Sampling Sonic Culture: MoMA’s Cautious Entry Into a World of Noise

Carsten Nicolai, Wellenwanne lfo (2012). Water tank, water, mirror, audio equipment, stroboscope, display screen.

"Careful listening is more important than making sounds happen."

— Alvin Lucier

Considering the vital role American artists of all media have played in the emergence of sound art, one is inclined to speculate as to why MoMA is just now mounting its first major exhibition dedicated to the subject.


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EVENT presents: SONIC RESEARCH: Psychoacoustics Session I

Sat May 30, 2015 16:00 - Sat May 30, 2015

Long Island City, New York
United States of America

Sonic Research is a recurring program series that couples emerging sonic art practices with contemporary acoustic research. For this event, Psychoacoustics Session I, we present diverse perspectives on research into the maturing field of psychoacoustics by taking sonic cognition as a framework for delineating common aesthetic and epistemic modes of creation and interpretation of aural experience. This program features an evening of curated installations, artist talks, and performances that, together, characterize aural cognition as a domain of consonant artistic and scientific investigation. Conceived as an experimental symposium on contemporary sound and its apprehension, the program will offer contributions by sound artists, musicians, and researchers.

Psychoacoustics Session I is foregrounded by a rich history of sonic experimentation as an instrument of somatic research. The connection between sound and body has long been the fascination of sound artists, who have explored sound as a discursive medium for over six decades. However, the primary concern of such engagements has been with spatialization, where terms like sound sculpture and sound installation are used to isolate sound in material space. In contrast, this program will employ psychoacoustics as a paradigm for creating and understanding sonic art, situating sound within both body and mind. Contributors will consider sound beyond its spatiality, expanding upon sonic art, and its comprehension, as physiologic, psychologic, and physio-lingual material.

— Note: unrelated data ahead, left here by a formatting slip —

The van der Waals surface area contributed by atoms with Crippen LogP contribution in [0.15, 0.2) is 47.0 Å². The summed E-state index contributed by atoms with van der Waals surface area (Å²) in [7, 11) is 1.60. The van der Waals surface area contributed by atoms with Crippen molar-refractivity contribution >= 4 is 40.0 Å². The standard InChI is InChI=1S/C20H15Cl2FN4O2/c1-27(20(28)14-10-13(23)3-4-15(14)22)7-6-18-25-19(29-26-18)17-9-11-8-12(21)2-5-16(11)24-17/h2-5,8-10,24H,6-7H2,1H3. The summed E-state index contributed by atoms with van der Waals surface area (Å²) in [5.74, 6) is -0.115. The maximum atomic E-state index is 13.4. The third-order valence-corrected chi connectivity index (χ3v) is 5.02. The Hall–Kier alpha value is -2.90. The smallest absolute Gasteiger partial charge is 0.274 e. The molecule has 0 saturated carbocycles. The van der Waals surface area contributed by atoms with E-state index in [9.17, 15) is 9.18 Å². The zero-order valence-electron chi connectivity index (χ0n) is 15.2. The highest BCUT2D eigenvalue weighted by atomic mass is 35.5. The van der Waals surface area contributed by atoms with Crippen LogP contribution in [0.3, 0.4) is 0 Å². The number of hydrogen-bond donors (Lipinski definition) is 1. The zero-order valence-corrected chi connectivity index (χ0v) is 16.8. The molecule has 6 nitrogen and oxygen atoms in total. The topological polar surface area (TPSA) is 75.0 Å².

Talks, Presentations, Installations, and Performances by:

  • Ron Kuivila [Professor of Music, Wesleyan University & lead developer of the Supercollider programming language]
  • Seth Cluett [Artist and Composer, Professor Stevens Institute of Technology]
  • Suzanne Dikker [Research Scientist, NYU / Utrecht University & Artist]
  • A.K. Burns [Artist, Co-founder W.A.G.E., Callicoon Gallery]
  • Jules Gimbrone [Artist and Composer]
  • Sophie Landres [PhD Candidate Art History, Stony Brook University & Mellon Fellow at Creative Time]
  • C. Lavender [Sound Artist, Music Therapist]
  • Josh Millrod [Artist and M.M.T. Candidate, Music Psychiatrics, NYU]


Charles Eppley is an art historian, musician, and sound enthusiast from Brooklyn, NY. Charles is a PhD candidate at Stony Brook University, where he researches the role of sound in modern and contemporary art. He publishes art and music criticism and teaches at Pratt Institute and Stony Brook University. Charles is an editor and programs director at

Sam Hart is a scientist, publisher, and artist living in New York. Sam works as a bioinformatician at the Sloan Kettering Institute where he studies the genetic basis of neurological disease. He is also Editor-in-Chief of, an online publication for critical, cross-disciplinary writing. is an online publication for critical thought with practical connection across time, scale, system, and discipline. Articulating nuanced concepts through cross-disciplinary writings, interactive web projects, and events, promotes forms of reason that aim to address whole-systems.